Such land use change would result in a wholly unacceptable release of stored carbon. It would destroy ecosystems and habitats and have a devastating impact on biodiversity. It is for this reason that current legislation protects truly permanent pasture and in many cases requires an environmental impact assessment.

The solution

So, if we are to responsibly farm our arable land and effectively and efficiently utilise our grassland, we must innovate. This applies across all sub-sectors of the industry, where resource use efficiency and the drive for sustainable productivity gains are a necessity.

Importantly businesses must remain sufficiently profitable in order to invest, improve and become part of the solution.

This means we must increase and accelerate the rates of adoption of new technologies and support the development of new technical solutions in all crop and livestock systems.

Young woman researcher checking the development of a barley field.

Credit: Revolu7ion93, Getty Images.

This will require the intensification of management, where decisions are based on robust data platforms, with appropriate benchmarking and key performance indicators to help raise the bar.

It means our engineers must maintain progress towards the development of integrated, compatible systems. These must be interoperable, reliable, secure, and robust so that all inputs, can be targeted to where they are most needed and not beyond.

It means that our biologists need to continue to identify new traits in our crops and livestock. Critical will be making best use of those inputs without generating unwanted consequences for our air, soil and water.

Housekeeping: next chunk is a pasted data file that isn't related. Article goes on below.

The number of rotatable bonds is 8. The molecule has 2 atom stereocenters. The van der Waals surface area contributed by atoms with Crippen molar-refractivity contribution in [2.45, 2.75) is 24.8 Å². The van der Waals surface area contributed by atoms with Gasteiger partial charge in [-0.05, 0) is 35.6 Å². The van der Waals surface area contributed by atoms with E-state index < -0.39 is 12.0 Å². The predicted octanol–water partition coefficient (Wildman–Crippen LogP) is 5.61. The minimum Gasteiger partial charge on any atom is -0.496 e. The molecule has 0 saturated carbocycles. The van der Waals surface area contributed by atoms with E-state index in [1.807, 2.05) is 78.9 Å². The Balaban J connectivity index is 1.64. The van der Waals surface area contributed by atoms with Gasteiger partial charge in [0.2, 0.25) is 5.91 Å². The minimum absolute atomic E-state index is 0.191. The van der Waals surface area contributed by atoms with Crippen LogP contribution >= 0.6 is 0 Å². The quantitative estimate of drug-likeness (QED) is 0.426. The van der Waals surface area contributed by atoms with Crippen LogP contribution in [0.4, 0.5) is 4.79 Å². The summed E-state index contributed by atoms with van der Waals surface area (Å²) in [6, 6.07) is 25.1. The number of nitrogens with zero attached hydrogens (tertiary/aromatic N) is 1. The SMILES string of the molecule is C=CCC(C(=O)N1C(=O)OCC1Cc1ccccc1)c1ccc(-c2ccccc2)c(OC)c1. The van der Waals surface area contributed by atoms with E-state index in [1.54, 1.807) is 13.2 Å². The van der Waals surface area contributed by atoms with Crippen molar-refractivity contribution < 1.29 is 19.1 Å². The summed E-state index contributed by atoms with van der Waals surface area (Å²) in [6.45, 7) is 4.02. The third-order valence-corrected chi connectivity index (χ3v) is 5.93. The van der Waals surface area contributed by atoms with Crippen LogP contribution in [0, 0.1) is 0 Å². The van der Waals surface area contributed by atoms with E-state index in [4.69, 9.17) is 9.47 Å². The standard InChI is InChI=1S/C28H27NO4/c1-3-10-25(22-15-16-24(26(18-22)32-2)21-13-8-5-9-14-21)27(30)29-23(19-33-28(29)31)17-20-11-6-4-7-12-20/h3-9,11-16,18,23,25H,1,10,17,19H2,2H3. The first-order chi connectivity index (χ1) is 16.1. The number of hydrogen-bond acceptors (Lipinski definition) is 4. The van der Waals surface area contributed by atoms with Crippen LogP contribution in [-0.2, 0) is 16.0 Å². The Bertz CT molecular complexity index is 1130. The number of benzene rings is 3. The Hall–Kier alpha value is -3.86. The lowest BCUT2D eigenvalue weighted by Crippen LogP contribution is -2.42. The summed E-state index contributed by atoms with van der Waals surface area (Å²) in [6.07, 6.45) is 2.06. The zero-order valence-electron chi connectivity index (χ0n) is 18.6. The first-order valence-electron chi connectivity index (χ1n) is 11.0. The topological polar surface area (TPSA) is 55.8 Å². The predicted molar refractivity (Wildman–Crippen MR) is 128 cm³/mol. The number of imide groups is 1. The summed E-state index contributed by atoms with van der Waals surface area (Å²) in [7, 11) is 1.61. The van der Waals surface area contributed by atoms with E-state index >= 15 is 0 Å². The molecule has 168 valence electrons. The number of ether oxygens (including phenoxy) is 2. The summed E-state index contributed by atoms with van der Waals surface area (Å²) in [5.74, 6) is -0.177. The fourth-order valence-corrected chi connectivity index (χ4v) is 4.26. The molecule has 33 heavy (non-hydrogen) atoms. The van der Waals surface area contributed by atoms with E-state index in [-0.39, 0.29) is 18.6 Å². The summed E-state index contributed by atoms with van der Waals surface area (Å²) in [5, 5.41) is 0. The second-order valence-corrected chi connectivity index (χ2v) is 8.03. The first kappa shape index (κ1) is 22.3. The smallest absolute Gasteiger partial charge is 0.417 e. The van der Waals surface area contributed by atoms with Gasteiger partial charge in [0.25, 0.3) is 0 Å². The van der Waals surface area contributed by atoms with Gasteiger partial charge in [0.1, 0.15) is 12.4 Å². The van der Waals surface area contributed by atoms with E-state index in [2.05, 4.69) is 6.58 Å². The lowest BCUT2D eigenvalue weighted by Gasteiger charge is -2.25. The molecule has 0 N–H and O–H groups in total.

In parallel we must develop new and novel systems to supplement our traditional farming practices to bring new opportunities to the economy and the supply chain.

It means that we as consumers must make properly informed choices about our diet and consumption habits. We should acknowledge the importance of selecting the  most appropriate production systems for the appropriate geographical location.

I suggest therefore, that given our reliance on grassland, we need ruminant livestock if that land asset is to play its part in feeding society.

To this end, we cannot “ban meat” or rely on lab-based solutions whose credentials are not yet proven.


Glass world in the hands of the little child.

Credit: atakan, Getty Images.

The agricultural sector here in the UK has a fantastic record of rising to major societal challenges. It contributes a critical element to our national food security. It drives revenue streams across the hugely important food supply chain which protects the national and regional rural economies.

Only by ensuring a vibrant and sustainable agricultural industry will we, as a nation, continue to enjoy all the wonderful landscapes here in the UK that do so much for our national well-being.

Of course we must tackle the very real issue of climate change and address the contribution we, as a sector, make to this global challenge.

As we have done before, we will embrace our responsibilities and deliver solutions. This, however, is only possible if government and wider society recognise the importance of the whole agrifood system, and both support our endeavours.

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Top image:  Credit: Helen Williams, Getty Images